Choosing the Right Motor Oil

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Making sure to use the correct engine oil for your car is easy. Check out these tips.
When it comes to auto maintenance, checking your engine oil and choosing the right motor oil are both easy things to figure out. The first step is to simply pull out your handy owner's manual and check to see which oil weight (viscosity) is suggested for your vehicle by the manufacturer.
The automaker spends enormous amounts of time and money to design and create the motor for your car and they know best when it comes to which motor oil will do the best job for your specific make and model of car. Go by their sage advice on which oil is best for your engine. The right oil gives you optimal performance and keeps your motor running longer and stronger.
In your owner's manual you'll find the correct specifications, certifications, and viscosity of oil to use. But what do these terms mean? Let's find out.

What is Viscosity

Oil viscosity is all about how thick the oil is. The thinner the oil viscosity, the quicker it flows through your engine and the thicker the viscosity, the slower it flows. Higher oil viscosity is represented by higher numbers on the label of your oil container. The higher the viscosity, the more resistant the oil is to flow through the motor.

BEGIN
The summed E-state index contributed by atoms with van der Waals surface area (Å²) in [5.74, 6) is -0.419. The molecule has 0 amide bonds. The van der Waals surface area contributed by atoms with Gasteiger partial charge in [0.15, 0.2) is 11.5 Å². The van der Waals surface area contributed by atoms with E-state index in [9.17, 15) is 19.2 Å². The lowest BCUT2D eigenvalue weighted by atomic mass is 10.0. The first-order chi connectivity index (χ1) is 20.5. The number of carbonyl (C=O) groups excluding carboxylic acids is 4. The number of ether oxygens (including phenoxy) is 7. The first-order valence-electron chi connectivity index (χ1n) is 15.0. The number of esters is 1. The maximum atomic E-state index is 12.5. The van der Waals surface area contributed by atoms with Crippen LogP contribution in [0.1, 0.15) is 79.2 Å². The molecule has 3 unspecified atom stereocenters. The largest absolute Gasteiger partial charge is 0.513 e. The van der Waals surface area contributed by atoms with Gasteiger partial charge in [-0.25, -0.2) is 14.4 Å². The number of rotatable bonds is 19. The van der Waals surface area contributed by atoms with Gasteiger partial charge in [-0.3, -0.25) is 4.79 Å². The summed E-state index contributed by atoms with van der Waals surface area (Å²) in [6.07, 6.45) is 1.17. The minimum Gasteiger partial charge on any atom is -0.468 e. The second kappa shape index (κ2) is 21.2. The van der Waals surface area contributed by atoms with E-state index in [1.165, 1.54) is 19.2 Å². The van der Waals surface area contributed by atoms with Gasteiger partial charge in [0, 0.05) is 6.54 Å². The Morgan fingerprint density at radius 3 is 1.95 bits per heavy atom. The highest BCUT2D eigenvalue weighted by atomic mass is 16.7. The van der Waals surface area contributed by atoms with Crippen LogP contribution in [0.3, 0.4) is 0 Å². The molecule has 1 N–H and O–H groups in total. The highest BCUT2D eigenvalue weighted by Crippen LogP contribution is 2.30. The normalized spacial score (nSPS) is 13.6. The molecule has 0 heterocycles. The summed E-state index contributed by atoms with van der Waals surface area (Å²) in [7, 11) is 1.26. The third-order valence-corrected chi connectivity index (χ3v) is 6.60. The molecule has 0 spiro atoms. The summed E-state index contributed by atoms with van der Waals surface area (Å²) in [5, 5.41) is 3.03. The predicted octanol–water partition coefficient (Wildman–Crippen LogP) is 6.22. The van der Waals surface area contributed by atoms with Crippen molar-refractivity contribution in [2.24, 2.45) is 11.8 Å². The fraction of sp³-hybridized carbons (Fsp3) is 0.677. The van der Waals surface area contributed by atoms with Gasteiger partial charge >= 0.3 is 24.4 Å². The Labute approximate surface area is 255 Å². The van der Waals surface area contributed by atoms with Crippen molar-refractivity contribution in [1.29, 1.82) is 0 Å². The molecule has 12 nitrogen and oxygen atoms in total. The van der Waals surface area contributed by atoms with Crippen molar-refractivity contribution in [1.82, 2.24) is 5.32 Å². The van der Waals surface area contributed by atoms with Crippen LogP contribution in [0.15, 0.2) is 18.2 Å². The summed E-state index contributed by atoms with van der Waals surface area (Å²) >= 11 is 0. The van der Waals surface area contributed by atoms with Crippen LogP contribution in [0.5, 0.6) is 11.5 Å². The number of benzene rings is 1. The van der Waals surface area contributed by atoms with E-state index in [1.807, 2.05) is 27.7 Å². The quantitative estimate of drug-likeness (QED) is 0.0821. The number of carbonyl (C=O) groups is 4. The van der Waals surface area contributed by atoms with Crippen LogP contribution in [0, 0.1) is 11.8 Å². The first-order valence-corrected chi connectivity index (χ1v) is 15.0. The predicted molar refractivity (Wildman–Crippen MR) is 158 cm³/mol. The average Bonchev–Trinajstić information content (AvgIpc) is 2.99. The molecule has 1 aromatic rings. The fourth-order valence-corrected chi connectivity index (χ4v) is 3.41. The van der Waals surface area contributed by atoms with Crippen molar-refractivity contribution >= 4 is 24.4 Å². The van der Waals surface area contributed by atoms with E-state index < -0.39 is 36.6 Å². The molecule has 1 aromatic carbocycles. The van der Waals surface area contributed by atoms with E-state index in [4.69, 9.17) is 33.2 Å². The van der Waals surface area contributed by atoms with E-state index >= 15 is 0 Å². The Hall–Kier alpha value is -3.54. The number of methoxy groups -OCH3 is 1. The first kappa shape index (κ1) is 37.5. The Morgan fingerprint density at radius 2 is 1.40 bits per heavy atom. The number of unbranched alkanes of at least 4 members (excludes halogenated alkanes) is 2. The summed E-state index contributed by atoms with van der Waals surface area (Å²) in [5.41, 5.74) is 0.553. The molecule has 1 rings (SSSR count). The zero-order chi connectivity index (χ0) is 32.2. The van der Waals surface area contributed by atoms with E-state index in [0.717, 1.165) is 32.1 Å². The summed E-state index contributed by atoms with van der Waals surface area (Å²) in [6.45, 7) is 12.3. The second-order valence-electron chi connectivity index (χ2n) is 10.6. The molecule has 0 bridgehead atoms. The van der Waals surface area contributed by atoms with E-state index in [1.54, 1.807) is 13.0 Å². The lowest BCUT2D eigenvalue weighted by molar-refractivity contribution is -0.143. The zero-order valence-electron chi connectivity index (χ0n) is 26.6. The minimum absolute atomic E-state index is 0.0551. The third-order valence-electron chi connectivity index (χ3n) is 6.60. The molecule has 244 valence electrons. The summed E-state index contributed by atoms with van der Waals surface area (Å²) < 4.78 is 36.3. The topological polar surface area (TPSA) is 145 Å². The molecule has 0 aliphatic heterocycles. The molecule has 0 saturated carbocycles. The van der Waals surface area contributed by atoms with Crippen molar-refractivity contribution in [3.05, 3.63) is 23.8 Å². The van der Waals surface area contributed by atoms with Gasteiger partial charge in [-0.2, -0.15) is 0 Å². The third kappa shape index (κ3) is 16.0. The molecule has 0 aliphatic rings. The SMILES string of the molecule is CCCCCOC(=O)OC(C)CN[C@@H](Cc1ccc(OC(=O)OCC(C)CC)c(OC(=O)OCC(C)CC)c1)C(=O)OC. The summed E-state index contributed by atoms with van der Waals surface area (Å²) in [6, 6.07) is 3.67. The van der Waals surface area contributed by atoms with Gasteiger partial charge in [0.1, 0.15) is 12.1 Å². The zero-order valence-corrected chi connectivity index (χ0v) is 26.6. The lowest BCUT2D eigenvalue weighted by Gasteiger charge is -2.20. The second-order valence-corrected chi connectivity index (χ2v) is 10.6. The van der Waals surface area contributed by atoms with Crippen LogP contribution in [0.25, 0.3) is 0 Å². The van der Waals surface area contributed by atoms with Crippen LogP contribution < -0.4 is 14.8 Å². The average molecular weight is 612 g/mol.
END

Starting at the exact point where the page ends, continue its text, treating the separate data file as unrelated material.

If you use a viscosity that is too high, it will make your engine sluggish and unresponsive. Because it is thicker it takes more energy in the form of fuel for your motor to overcome the resistance of the oil and get where it needs to go. Today's engines are built to tighter tolerances and require lighter viscosity oil. For instance, an oil that is rated 0W-40 is better for fuel efficiency.
Types of Motor Oil
The first thing you need to identify when looking for motor oil is whether it is designed for diesel or gasoline engines. No, you can't use the same oil for both. You find the correct motor oil by looking on the round grade label. If you see an "S" that indicates the oil is for gasoline-powered engines. If you see a "C" on the label, that means the oil is meant for diesel-powered vehicles.

These days, motor oil comes in various forms to best serve your particular car. Again, check your owner's manual for the type of oil for your vehicle. Here's what you need to know about conventional, semi-synthetic, and full synthetic motor oil.
Conventional mineral oil is generally used in older engines. It has a low resistance to oxidation and heat and is good for from 3,000 to 5,000 miles of use. If you've always used mineral oil in your car, keep using it. Its thick structure will help keep your engine from producing leaks.

Full synthetic oil has a much higher resistance to heat and oxidation than conventional motor oil. You can easily travel 6,000 miles before needing to change your synthetic oil. You'll change your oil less frequently than with conventional oil but synthetic oil costs more. According to a survey by the American Automobile Association's (AAA) Approved Auto Repair facilities reveals that the average cost of a conventional oil change is $38, while a synthetic oil change is $70. For those that change their vehicle's oil themselves, the average cost of five quarts of conventional oil is approximately $28, while synthetic oil is $45.